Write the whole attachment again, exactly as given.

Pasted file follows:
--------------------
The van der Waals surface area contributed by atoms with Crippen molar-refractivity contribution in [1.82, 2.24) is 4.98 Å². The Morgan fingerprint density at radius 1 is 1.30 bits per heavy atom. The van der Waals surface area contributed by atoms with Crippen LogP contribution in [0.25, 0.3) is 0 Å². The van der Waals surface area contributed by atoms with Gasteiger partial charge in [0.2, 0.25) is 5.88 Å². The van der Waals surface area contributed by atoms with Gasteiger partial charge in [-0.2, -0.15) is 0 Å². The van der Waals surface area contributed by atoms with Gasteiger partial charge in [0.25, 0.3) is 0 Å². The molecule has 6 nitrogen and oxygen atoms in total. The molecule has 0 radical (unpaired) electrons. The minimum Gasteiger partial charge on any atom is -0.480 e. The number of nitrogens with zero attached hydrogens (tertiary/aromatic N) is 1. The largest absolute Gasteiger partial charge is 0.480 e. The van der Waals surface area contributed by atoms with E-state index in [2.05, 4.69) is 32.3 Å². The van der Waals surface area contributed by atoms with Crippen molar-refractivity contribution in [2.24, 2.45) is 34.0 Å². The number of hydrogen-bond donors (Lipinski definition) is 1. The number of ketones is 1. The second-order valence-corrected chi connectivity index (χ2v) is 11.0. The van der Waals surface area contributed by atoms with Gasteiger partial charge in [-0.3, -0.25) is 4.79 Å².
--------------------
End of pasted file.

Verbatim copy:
The van der Waals surface area contributed by atoms with Crippen molar-refractivity contribution in [1.82, 2.24) is 4.98 Å². The Morgan fingerprint density at radius 1 is 1.30 bits per heavy atom. The van der Waals surface area contributed by atoms with Crippen LogP contribution in [0.25, 0.3) is 0 Å². The van der Waals surface area contributed by atoms with Gasteiger partial charge in [0.2, 0.25) is 5.88 Å². The van der Waals surface area contributed by atoms with Gasteiger partial charge in [-0.2, -0.15) is 0 Å². The van der Waals surface area contributed by atoms with Gasteiger partial charge in [0.25, 0.3) is 0 Å². The molecule has 6 nitrogen and oxygen atoms in total. The molecule has 0 radical (unpaired) electrons. The minimum Gasteiger partial charge on any atom is -0.480 e. The number of nitrogens with zero attached hydrogens (tertiary/aromatic N) is 1. The largest absolute Gasteiger partial charge is 0.480 e. The van der Waals surface area contributed by atoms with E-state index in [2.05, 4.69) is 32.3 Å². The van der Waals surface area contributed by atoms with Crippen molar-refractivity contribution in [2.24, 2.45) is 34.0 Å². The number of hydrogen-bond donors (Lipinski definition) is 1. The number of ketones is 1. The second-order valence-corrected chi connectivity index (χ2v) is 11.0. The van der Waals surface area contributed by atoms with Gasteiger partial charge in [-0.3, -0.25) is 4.79 Å².